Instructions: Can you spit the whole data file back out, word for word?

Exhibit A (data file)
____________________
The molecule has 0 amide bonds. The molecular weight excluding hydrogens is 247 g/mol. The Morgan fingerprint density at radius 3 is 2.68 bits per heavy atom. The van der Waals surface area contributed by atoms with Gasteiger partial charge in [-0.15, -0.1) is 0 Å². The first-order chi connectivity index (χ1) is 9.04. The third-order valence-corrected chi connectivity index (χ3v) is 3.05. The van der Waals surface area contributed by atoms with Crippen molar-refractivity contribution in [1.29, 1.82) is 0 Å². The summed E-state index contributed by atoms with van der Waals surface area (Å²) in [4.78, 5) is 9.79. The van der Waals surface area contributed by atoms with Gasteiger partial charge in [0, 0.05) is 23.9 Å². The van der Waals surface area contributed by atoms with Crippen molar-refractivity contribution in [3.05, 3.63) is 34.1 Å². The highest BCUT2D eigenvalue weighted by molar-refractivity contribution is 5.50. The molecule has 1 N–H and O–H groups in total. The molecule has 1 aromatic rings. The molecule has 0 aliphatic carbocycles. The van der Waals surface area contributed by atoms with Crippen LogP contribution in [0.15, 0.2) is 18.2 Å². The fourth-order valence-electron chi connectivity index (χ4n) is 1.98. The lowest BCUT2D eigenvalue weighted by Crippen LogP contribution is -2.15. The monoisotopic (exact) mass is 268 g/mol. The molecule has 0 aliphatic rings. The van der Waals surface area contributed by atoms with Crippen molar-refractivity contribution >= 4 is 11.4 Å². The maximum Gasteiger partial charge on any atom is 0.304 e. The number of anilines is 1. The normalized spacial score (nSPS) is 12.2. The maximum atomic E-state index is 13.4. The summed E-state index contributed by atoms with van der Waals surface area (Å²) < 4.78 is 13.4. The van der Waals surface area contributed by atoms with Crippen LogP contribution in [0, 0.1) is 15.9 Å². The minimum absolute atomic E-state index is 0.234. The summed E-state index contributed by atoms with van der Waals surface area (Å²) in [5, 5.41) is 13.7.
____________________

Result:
The molecule has 0 amide bonds. The molecular weight excluding hydrogens is 247 g/mol. The Morgan fingerprint density at radius 3 is 2.68 bits per heavy atom. The van der Waals surface area contributed by atoms with Gasteiger partial charge in [-0.15, -0.1) is 0 Å². The first-order chi connectivity index (χ1) is 9.04. The third-order valence-corrected chi connectivity index (χ3v) is 3.05. The van der Waals surface area contributed by atoms with Crippen molar-refractivity contribution in [1.29, 1.82) is 0 Å². The summed E-state index contributed by atoms with van der Waals surface area (Å²) in [4.78, 5) is 9.79. The van der Waals surface area contributed by atoms with Gasteiger partial charge in [0, 0.05) is 23.9 Å². The van der Waals surface area contributed by atoms with Crippen molar-refractivity contribution in [3.05, 3.63) is 34.1 Å². The highest BCUT2D eigenvalue weighted by molar-refractivity contribution is 5.50. The molecule has 1 N–H and O–H groups in total. The molecule has 1 aromatic rings. The molecule has 0 aliphatic carbocycles. The van der Waals surface area contributed by atoms with Crippen LogP contribution in [0.15, 0.2) is 18.2 Å². The fourth-order valence-electron chi connectivity index (χ4n) is 1.98. The lowest BCUT2D eigenvalue weighted by Crippen LogP contribution is -2.15. The monoisotopic (exact) mass is 268 g/mol. The molecule has 0 aliphatic rings. The van der Waals surface area contributed by atoms with Crippen molar-refractivity contribution >= 4 is 11.4 Å². The maximum Gasteiger partial charge on any atom is 0.304 e. The number of anilines is 1. The normalized spacial score (nSPS) is 12.2. The maximum atomic E-state index is 13.4. The summed E-state index contributed by atoms with van der Waals surface area (Å²) < 4.78 is 13.4. The van der Waals surface area contributed by atoms with Crippen LogP contribution in [0, 0.1) is 15.9 Å². The minimum absolute atomic E-state index is 0.234. The summed E-state index contributed by atoms with van der Waals surface area (Å²) in [5, 5.41) is 13.7.